When We Die

4837682207_f99b2224d6_mA text from a friend: “What do you believe happens when we die?”

She’d recently lost her son. He must have been no older than his late twenties, maybe early thirties. Over the years, she had told me enough about him that I knew he was troubled. I didn’t really know what kind of trouble. I knew she worried about him, about his ability to take care of himself. I don’t know how he died. I can only imagine.

But I cannot imagine what it feels like to have lost a son or daughter. I want to comfort my friend, but I don’t know how. [Read more…]

The Soul of the Law

e7eccc8e1b84a088At the beginning of the old Norton Anthology of English Literature (4th Ed.) appeared this account from the medieval chronicler Gerald of Wales:

The Lord of Chateau-Roux in France maintained in the castle a man whose eyes he had formerly put out, but who, by long habit, recollected the ways of the castle, and the steps leading to the towers. Seizing an opportunity of revenge, and meditating the destruction of the youth, he fastened the inward doors of the castle, and took the only son and heir of the governor of the castle to the summit of a high tower, from whence he was seen with the utmost concern by the people beneath. [Read more…]

Back to the Drawing Board

colorbookTo say I can’t draw myself out of a cardboard box is to assume I know how to find the opening in the first place. I’m not spatially oriented, to say the least. I’ve always struggled to transfer any sort of mental vision to physical form, whether it be drawing, floral arranging, or applying a streak of eyeliner. I’m stymied by reading (as well as refolding) maps, folding sweaters, or closing Chinese takeout containers.

[Read more…]

Trouble Called Again Last Night

Carphone useTrouble called again last Thursday night. The number illuminated in the landline phone’s small window. Mother. She’s eighty-four now. Father’s eighty-seven. They sold their house—where we lived when I was in in high school—about twenty-five years ago. Moved into a condo. They’re still living in the condo, independently.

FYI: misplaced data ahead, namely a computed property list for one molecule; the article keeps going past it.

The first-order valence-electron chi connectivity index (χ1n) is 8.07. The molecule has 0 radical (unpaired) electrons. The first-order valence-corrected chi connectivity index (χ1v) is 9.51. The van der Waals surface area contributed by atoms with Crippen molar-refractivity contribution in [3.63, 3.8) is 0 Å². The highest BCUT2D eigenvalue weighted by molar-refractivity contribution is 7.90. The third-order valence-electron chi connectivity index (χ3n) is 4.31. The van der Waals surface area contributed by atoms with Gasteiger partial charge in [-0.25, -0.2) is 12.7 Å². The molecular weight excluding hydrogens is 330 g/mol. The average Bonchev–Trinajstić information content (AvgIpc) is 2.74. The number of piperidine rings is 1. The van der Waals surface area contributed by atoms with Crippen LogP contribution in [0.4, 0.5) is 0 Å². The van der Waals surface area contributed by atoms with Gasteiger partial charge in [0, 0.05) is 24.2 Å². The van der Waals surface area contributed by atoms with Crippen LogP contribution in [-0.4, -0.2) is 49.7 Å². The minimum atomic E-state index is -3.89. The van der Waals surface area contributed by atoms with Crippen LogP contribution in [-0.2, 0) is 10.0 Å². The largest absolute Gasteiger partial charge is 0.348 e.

A few nights earlier, during one of my routine every-other-day-or-so phone calls with her, Mom told me that Dad had a cold. He’d spent most of the day sleeping.

Dad’s a big guy, height and girth, though his impressive belly has deflated considerably over the last few years: a few hospitalizations, a diminished appetite. Though he doesn’t complain about it, he suffers from painful arthritis. With a cane, which he uses reluctantly, he shuffles around the condo, and inches his way from condo to car to restaurant to cardiologist to condo to couch for TV. He hardly has the strength to push himself up from the sofa. Gravity is calling him home.

[Read more…]

How to Visit a Grave

Guest Post
By Shannon Huffman Polson

1. Drive down unmarked road in rental car to a quiet circular drive. Try to ignore the weight of undefined expectations.

2. Wish that expectations were defined. By you or someone else.

3. Push away the thought that the name on the back of the stone is the same as your name.

4. Take a deep breath. Before opening the car door, flex your stomach muscles in case memories come at you kicking.

5. Walk to the stone. Try not to remember the burial. The gaping hole. The depth of it. The cold of the day. The sound of dirt. The color of clay. [Read more…]